Cottontail Rabbits

Cottontail rabbit

Cottontail rabbit
Photo by: Gene Ott, www.neoperceptions.com

Cottontail rabbits are common throughout most parts of Indiana. Because of their food preferences, the presence of cottontails frequently conflicts with agricultural and forestry interests. They also can damage gardens, ornamental trees, shrubs, fruits, vegetables and lawns.

Cottontail rabbits (Sylvilagus spp.) inhabit brush land and marginal areas and seldom venture far from brushy cover. They are commonly found along fence rows, in brushy fields, along the edges of cultivated fields and roadsides, and along creeks and streams. They also may live in poorly drained bottom lands and frequently in urban/suburban landscapes. These animals rest during the day in brush or other cover, or in underground burrows dug by other animals. Cottontails are not normally sociable animals and usually disperse over a given area. In urban/suburban habitats, cottontail populations may show a greater density than in rural habitats. Cottontails are most active at twilight and during the night, when they travel from cover to feed in open pastures, meadows, lawns, gardens and flower beds. Their diet varies with the seasons, but they prefer green vegetation. During the winter they will eat the bark and twigs from trees and shrubs if green vegetation cannot be found.

Damage

Cottontails more often are a problem in gardens and flower beds where they feed on a wide variety of vegetables and flowers, and often cause extensive damage to ornamental plants. Cottontails also have been known to carry tularemia, a disease that can be transmitted to people.

Biology and Reproduction

Cottontails
Adult weight:
2 to 4 pounds.
Total length:
14 to 17 inches.
Color:
Reddish-brown to brown, cottony white tail.
Gestation:
26 to 27 days.
Litter size:
One to eight, average four.
Litter number:
Four to five per year. Young are born year round, hairless, blind and helpless.
Life span:
Approximately 5 years.

Control Methods

Although it may be necessary to control cottontails to reduce the damage they cause, completely eliminating them is usually not necessary, desirable or even possible. There are several control methods that can be used.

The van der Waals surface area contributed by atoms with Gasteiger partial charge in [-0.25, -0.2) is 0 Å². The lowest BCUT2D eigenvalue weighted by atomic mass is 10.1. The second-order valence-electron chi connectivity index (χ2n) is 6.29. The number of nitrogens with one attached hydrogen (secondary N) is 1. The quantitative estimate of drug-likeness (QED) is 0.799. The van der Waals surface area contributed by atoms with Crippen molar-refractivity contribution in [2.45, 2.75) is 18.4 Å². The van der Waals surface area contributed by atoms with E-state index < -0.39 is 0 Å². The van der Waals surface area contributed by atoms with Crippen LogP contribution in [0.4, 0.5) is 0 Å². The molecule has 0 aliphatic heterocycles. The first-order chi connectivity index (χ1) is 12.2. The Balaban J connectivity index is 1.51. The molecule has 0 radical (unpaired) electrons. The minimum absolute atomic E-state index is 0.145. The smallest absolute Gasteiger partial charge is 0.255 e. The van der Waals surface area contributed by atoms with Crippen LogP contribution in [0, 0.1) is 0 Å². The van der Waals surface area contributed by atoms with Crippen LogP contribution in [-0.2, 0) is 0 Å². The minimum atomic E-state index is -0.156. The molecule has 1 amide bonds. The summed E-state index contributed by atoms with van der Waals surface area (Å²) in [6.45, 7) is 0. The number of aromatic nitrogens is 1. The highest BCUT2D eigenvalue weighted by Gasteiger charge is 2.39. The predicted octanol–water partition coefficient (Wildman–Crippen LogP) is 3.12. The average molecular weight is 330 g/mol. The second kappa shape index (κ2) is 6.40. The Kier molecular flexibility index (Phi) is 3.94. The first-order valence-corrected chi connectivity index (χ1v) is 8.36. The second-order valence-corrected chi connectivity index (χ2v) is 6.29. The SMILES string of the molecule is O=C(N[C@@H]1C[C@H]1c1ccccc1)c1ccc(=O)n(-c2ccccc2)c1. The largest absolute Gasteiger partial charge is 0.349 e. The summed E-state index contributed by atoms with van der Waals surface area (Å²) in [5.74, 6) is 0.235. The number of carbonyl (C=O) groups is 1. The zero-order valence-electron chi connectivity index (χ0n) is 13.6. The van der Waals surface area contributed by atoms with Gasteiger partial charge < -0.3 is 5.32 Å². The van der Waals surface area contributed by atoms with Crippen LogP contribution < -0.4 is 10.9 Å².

Cultural Control

Modifying the habitat to make it less attractive to rabbits is often an effective method of control. The removal of brush piles, weedy patches, and rock or lumber piles will sometimes cause rabbits to leave in search of a more suitable habitat. This method is especially effective in suburban areas, where suitable habitat is difficult to find.

Exclusion

Exclusion can be accomplished by constructing a rabbit-proof fence. A fence of woven wire or 2-inch poultry netting, 21/2 to 3 feet high, can be placed around gardens, flower beds or other places where protection is needed. Because of the cost of the fencing materials, this method usually is feasible only in small areas. To prevent burrowing beneath a fence, attach a 3-foot wide heavy gauge wire mesh screen to the bottom of the fence so it extends >24 inches outward. Secure the screen to the ground with garden staples and backfill over the mesh with rock mulch. Individual trees or shrubs can be protected by wrapping sheet metal or hardware cloth around the bases of the tree/shrub. The sheet metal or hardware cloth should encircle the trunk completely, and should be 1 to 2 inches away from the trunk to allow for the natural growth of the tree/shrub.

Trapping

Trapping can be an effective way to remove cottontails. Cage-type traps should be placed where the rabbits feed or travel. Apples, peanut butter, carrots, lettuce and cabbage are usually effective baits. Use these baits one at a time to allow the animal to choose it's preferred bait.

Chemical Control

Several repellents are registered for rabbit control. Repellents are usually available from garden supply centers, feed stores and hardware stores. Repellents are most effective when used in combination with other control methods.

Directions on all chemical labels should be read, understood and followed exactly.

At present there are no toxicants or fumigants registered for use against rabbits in Indiana.

Restrictions

Cottontail rabbits are classified as game animals in Indiana. Therefore, rabbits cannot be trapped or euthanized without a permit from the Indiana Department of Natural Resources, Division of Fish and Wildlife biologist. A person wishing to live trap and relocate rabbits should ask permission from the property owner where the rabbits would be released. Contact the Wildlife Conflict Information Hotline (1-800-893-4116) to obtain the phone numbers of your District Biologist or Conservation officers before using cage trapping or shooting as control methods. Cottontail rabbits can also be trapped and/or euthanized during the rabbit season; see the DNR's website at www.in.gov/dnr/fishwild for information about season dates and regulations.

Acknowledgments

The information given herein is for educational purposes only. Reference to commercial products or trade names is made with the understanding that no discrimination is intended and no endorsement by State or Federal Agencies is implied. This program serves people of all ages regardless of socioeconomic level, race, color, sex, religion, disability, or national origin. The Wildlife Conflicts Information Hotline is a cooperative program of the United States Department of Agriculture - Animal and Plant Health Inspection Service - Wildlife Services, Indiana Department of Natural Resources-Division of Fish & Wildlife, and Purdue Cooperative Extension Service.

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